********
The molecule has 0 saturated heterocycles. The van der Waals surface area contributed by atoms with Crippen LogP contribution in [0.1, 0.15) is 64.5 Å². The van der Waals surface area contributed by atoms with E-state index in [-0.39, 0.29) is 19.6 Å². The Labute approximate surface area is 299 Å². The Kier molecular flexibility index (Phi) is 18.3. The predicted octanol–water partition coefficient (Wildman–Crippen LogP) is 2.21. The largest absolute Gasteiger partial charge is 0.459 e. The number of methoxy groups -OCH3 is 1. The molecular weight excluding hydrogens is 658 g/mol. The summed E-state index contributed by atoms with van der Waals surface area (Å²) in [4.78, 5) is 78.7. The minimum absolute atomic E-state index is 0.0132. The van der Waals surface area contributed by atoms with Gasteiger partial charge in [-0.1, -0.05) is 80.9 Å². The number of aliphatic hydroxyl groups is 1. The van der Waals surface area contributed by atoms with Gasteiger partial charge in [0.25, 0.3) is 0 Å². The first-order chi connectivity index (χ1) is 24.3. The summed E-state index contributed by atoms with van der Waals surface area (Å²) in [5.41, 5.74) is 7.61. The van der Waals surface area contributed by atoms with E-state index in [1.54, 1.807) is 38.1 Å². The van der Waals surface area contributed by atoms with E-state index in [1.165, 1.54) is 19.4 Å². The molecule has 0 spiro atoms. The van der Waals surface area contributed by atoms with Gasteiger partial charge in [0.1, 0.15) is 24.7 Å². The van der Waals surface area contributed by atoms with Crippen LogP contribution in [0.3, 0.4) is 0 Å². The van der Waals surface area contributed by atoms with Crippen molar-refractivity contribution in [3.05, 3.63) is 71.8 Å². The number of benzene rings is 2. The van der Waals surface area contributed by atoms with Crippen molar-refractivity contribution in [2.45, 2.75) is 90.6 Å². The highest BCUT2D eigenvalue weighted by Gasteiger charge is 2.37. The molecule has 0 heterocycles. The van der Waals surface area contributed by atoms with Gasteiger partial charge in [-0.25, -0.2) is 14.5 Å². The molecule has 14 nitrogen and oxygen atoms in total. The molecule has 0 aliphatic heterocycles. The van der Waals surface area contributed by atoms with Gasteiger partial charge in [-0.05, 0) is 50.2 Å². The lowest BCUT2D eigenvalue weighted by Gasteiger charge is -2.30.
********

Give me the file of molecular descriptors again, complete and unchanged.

The molecule has 0 saturated heterocycles. The van der Waals surface area contributed by atoms with Crippen LogP contribution in [0.1, 0.15) is 64.5 Å². The van der Waals surface area contributed by atoms with E-state index in [-0.39, 0.29) is 19.6 Å². The Labute approximate surface area is 299 Å². The Kier molecular flexibility index (Phi) is 18.3. The predicted octanol–water partition coefficient (Wildman–Crippen LogP) is 2.21. The largest absolute Gasteiger partial charge is 0.459 e. The number of methoxy groups -OCH3 is 1. The molecular weight excluding hydrogens is 658 g/mol. The summed E-state index contributed by atoms with van der Waals surface area (Å²) in [4.78, 5) is 78.7. The minimum absolute atomic E-state index is 0.0132. The van der Waals surface area contributed by atoms with Gasteiger partial charge in [-0.1, -0.05) is 80.9 Å². The number of aliphatic hydroxyl groups is 1. The van der Waals surface area contributed by atoms with Gasteiger partial charge in [0.25, 0.3) is 0 Å². The first-order chi connectivity index (χ1) is 24.3. The summed E-state index contributed by atoms with van der Waals surface area (Å²) in [5.41, 5.74) is 7.61. The van der Waals surface area contributed by atoms with E-state index in [1.54, 1.807) is 38.1 Å². The van der Waals surface area contributed by atoms with E-state index in [1.165, 1.54) is 19.4 Å². The molecule has 0 spiro atoms. The van der Waals surface area contributed by atoms with Gasteiger partial charge in [0.1, 0.15) is 24.7 Å². The van der Waals surface area contributed by atoms with Crippen LogP contribution in [0.3, 0.4) is 0 Å². The van der Waals surface area contributed by atoms with Crippen molar-refractivity contribution in [3.05, 3.63) is 71.8 Å². The number of benzene rings is 2. The van der Waals surface area contributed by atoms with Crippen molar-refractivity contribution in [2.45, 2.75) is 90.6 Å². The highest BCUT2D eigenvalue weighted by Gasteiger charge is 2.37. The molecule has 0 heterocycles. The van der Waals surface area contributed by atoms with Gasteiger partial charge in [-0.25, -0.2) is 14.5 Å². The molecule has 14 nitrogen and oxygen atoms in total. The molecule has 0 aliphatic heterocycles. The van der Waals surface area contributed by atoms with Gasteiger partial charge in [-0.05, 0) is 50.2 Å². The lowest BCUT2D eigenvalue weighted by Gasteiger charge is -2.30.